Brent: Mm-hmm (affirmative).

    Ken: So we adopted that and it’s really great now, that you can just go to the Mail app on an iPad, drag a message into OmniFocus, and you’ll see a new task created with the details of that message. You get to drop it right into wherever you want it. It doesn’t have to go into the Inbox. Just much, much better workflow has come out of being able to do this drag and drop. And of course we did that, not just for OmniFocus, but we adopted iOS 11 across all of our products, so you can drag and drop from OmniFocus to OmniGraffle, or I should say really the other way around. You can drag an OmniGraffle image into OmniFocus, and it would make an attachment that you would attach to a task.

    Brent: Everything gets dropped in OmniFocus eventually.

    Ken: Yeah, that’s usually the directions things go.

    Brent: Makes sense. And we had support, as I recall, for iOS 11 features on day one, with at least three of our apps?

    Ken: All of our apps except for OmniOutliner because we were right … we were busy on Outliner 3 at that point.

    Brent: Right.

    Ken: And so, we didn’t wanna slow down and go back and update Outliner 2 for a bunch of iOS 11 stuff when we knew everybody that was currently buying OmniOutliner 2 would be getting a free upgrade to 3 anyway when it shipped.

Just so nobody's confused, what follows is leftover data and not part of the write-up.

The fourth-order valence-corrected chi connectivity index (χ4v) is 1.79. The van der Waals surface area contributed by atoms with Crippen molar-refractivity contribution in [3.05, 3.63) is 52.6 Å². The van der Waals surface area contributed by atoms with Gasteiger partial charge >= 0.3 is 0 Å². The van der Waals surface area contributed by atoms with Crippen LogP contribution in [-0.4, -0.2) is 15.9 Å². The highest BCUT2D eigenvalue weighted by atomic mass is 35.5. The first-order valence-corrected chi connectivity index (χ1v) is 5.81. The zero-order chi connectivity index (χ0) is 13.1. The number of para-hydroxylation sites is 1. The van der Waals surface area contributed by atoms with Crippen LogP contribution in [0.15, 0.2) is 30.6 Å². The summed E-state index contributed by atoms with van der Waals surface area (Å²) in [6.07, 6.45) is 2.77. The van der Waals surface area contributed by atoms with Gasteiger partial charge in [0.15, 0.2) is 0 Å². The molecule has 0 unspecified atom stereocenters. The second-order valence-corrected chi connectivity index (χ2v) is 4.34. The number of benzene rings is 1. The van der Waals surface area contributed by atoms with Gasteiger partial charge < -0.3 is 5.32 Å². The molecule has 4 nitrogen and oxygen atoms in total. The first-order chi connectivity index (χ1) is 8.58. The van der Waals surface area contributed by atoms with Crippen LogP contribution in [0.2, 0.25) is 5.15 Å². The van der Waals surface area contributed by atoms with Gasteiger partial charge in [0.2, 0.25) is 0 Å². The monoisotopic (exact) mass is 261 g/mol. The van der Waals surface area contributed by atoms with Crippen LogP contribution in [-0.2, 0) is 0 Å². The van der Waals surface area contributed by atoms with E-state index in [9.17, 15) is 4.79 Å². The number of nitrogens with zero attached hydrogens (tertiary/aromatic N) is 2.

Brent: Yeah.

    Ken: It makes sense.

    Brent: It works out for us. Yeah. That’s nice. Did a little with Siri last year too, I think.

    Ken: Oh, that’s true. In fact that was the place we got mentioned in the keynote [at WWDC].

    Brent: Always an exciting moment.

    Ken: Yeah. Siri added a lot of support for third party apps to integrate with being able to manipulate lists, basically, using Siri. Now in Siri, you can say, "Have OmniFocus remind me to do something when I get home" or whatever. And now it will add that location-dependent task to OmniFocus and when you get home, you’ll get that reminder.

    Brent: Hm. People seem to love Siri. I haven’t got the hang of using it yet, myself. But I’m the only person, I think.

    Ken: It varies, I think, how much I use it. I use the "Remind me to do something" feature, for sure. Really, I think that is the thing I’ve most often used Siri for. I don’t have, "Hey Siri" turned on or anything because I value my privacy too much to have something listening to me all the time.

    Brent: Yeah, if we say —

    Ken: Even something as safe as Apple’s devices.

    Brent: If we say, "Hey Siri" too much on this podcast, people complain, because we’re waking up …

    Ken: Oh yeah. Sorry about that.

    Brent: their iPhones. Sorry! So we had a busy last year. So let’s talk about 2018.

    Ken: All right. 2018.

    Brent: We’re gonna come out, probably the first big thing will be Outliner 3.0 for iOS?

    Ken: Sort of. We’ve already … We have two minor things that we just shipped, OmniGraffle 7.6, what we sort of called the big stencils update.

    Brent: Ah, BSU — the big stencils update.